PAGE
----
The theme of this conference - "The Role of the Capital Market in Unlocking Value in the Consumer Goods Sector" - is quite topical for the Country at this time. As the Government grapples with the task of articulating a clear post-recession economic blue print for the short to medium-term within which credible fiscal and monetary policies can emerge, the reality of the need to leverage and embrace the globalisation of economies and financial markets becomes clearer.
It is my strong belief that one of the things that Nigeria (and indeed Africa) needs to sustain its growth, is a solid and vibrant capital market ecosystem that will attract investment and unlock the potential that exists in the economy. There is also considerable opportunity for the consumer goods sector to contribute to Nigeria's sustainability agenda by tapping into the Green and Sustainable Finance Market. This represents a new stage in development of the Nigerian capital markets and opens the way to expanded international investments. The NSE is playing a key role to help develop this enormous opportunity for Nigeria and fulfil one of our key objectives as a member of the UN Sustainable Stock Exchange Initiative. This is evident in our recent partnership with the Luxembourg Stock Exchange to facilitate cross listing of green bonds and provide domestic issuers global visibility to attract international investors.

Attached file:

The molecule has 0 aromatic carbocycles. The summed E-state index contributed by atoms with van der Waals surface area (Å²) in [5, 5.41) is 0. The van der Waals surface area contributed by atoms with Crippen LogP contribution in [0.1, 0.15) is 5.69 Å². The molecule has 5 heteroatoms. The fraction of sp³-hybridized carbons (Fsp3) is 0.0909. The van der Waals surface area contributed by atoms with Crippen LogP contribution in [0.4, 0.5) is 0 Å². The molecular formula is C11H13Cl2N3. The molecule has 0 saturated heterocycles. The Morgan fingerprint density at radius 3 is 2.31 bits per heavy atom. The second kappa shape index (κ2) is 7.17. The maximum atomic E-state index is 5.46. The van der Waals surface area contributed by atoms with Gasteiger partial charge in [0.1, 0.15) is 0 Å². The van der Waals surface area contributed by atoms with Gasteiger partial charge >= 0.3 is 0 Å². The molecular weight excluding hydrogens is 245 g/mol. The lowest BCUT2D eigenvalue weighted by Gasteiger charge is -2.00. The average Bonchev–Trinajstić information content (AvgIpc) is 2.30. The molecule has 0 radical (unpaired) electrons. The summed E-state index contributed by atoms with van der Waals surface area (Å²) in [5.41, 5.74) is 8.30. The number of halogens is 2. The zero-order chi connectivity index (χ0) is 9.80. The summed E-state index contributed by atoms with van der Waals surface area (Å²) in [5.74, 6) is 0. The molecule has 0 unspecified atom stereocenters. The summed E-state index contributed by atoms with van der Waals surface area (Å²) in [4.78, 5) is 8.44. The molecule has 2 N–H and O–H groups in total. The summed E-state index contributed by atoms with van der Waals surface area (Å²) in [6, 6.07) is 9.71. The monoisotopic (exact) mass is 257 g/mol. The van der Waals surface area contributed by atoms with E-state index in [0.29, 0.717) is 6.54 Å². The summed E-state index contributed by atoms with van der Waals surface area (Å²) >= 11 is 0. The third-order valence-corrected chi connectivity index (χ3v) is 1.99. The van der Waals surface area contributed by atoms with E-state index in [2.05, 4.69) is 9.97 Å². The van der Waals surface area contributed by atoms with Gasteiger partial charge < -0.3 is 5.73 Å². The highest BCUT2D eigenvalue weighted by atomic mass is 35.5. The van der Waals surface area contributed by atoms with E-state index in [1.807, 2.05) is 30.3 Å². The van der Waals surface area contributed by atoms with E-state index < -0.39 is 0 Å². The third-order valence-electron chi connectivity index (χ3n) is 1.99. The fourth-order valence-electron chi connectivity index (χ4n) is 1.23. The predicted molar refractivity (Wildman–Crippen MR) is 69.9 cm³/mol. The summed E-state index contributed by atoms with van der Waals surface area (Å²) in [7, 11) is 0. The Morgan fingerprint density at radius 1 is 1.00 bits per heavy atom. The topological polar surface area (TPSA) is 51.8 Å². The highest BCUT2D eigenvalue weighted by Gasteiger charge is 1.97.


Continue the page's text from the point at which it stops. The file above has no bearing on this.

Creating and sustaining the growth trajectory of our markets and the economy at large, requires a strong commitment from each and every one of us here today. It is not an easy journey, but it is one we have no choice but to embark upon individually and collectively, in order to develop and guarantee Nigeria and indeed Africa's competitive advantage in today's interconnected world. We must use this opportunity to partner with each other, to enable us further unlock our growth potential and advance the development of the consumer goods sector and capital markets.
Distinguished ladies and gentlemen, I am confident that the insightful deliberations at this interactive session will drive the level of engagement and idea generation that will strengthen Nigeria's real sector and reinforce the drive of Federal, States and Corporates in accessing the deep pool of capital inherent in the Nigerian Capital Market. I have no doubt that we will be better positioned to attract rightsized capital required to drive the country's much needed economic reforms and sustainable growth.
Let me once again acknowledge our sponsors - Udo, Udoma and Belo-Osagie; Chapel Hill Denham; Nestle Nigeria PLC; CSCS PLC; Deloitte; and Cadbury Nigeria PLC - for committing resources to host this event.
Distinguished ladies and gentlemen thank you for your attention and anticipated contributions during this conference, I welcome you all and wish you all fruitful deliberations.